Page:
[Date Prev][Date Next][Thread Prev][Thread Next][Date Index][Thread Index][Subject Index][Author Index]
Re: Laelaps and Brontosauria (was Re: Resending)
Jay (firstname.lastname@example.org) wrote:
<Why not just abandon Brontosauria? It's original announcement was because of a
purported relationship between therizinosaurs and sauropodomorphs. Clearly, no
one is realistically advocating that anymore. Also, it's based on Brontosaurus,
itself invalid by synonymy. We already have the names Plateosauridae,
Plateosauria, Prosauropoda, Anchisauria - The topologies of all of which could
change following a revision in cladistics. Eg. Anchisauria originally proposed
in 2004 for the Anchisaurus + Melanorosaurus clade assumed a close relationship
between these taxa; now 1 year latter, Anchisauria could include Anchisaurus
and all other sauropodomorphs excluding Saturnalia, Thecodontosaurus,
Plateosauridae, & Massospondylus. See http://dml.cmnh.org/2005Aug/msg00240.html
Why would we want a name like "Brontosauria" for this clade? Possibly because
it's inherently aesthetic and elegant. The name derives from the second, if not
the first, most recognizable fossil name in history (O. C. Marsh's greatest
legacy, perhaps). Thus it's appeal is very strong. Original useage does not
preclude name useage, and exaptation of nomenclature has been done before,
where a name's "old" or "original" meaning (example, Coelurosauria used to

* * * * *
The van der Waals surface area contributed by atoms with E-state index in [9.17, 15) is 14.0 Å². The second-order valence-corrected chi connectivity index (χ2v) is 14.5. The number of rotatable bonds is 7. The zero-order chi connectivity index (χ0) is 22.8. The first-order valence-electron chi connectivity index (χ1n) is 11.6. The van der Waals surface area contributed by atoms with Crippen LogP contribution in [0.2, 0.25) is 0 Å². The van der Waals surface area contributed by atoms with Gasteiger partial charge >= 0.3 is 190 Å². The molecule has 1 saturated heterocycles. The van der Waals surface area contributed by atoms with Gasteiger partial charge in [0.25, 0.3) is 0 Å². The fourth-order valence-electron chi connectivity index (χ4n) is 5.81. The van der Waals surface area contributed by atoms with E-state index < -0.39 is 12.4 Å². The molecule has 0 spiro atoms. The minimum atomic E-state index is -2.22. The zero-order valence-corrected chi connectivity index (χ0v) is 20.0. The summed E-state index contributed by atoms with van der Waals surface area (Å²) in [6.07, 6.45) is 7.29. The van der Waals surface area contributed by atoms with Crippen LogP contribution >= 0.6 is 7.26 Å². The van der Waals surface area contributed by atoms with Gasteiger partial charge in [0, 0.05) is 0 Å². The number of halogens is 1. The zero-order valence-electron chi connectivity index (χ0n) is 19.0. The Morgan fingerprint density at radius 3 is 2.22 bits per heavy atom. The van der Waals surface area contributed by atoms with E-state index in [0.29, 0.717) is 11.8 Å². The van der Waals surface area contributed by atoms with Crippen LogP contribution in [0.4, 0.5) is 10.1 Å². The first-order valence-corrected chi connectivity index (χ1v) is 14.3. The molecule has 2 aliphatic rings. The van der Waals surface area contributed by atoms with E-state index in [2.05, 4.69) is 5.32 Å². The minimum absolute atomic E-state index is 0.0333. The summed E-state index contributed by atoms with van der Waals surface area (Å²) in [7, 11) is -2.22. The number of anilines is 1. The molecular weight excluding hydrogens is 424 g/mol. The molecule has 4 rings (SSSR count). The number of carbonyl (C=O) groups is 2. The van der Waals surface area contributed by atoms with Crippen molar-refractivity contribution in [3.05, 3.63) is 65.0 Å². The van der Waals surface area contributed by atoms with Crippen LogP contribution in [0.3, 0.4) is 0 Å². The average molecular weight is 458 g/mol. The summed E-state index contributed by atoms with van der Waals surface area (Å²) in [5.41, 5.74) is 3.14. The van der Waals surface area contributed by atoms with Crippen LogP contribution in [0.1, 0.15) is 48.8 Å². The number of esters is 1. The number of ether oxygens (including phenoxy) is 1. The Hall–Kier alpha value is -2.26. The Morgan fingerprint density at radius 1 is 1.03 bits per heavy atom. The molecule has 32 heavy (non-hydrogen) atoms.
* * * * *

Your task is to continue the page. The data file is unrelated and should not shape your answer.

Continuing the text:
include all the SMALL, gracile theropods, including coelophysids, as well as
traditional coelurosaurs we know and love, but NOT the big animals such as
tyrannosaurids) is reused for the sake of preventing new names from entering
the literature when an old one's meaning need be only slightly modified. When
Carnosauria was redefined to be nearly identical to Allosauridae plus a few
taxa, it retained its usefulness following Novas and Holtz analyses which
served to destroy the traditional content.
Now, Sauropoda's original content has changed and traditionally excluded such
animals as *Massospondylus* and *Anchisaurus* which, according to Yates'
analyses, are closer to "traditional" sauropods than to *Plateosaurus*, a stem
based relationship that has been defined as the characteristic for Sauropoda.
Are they "sauropods" in the aesthetic, "known" sense? No, probably not.
Jaime A. Headden
"Innocent, unbiased observation is a myth." --- P.B. Medawar (1969)
Do You Yahoo!?
Tired of spam? Yahoo! Mail has the best spam protection around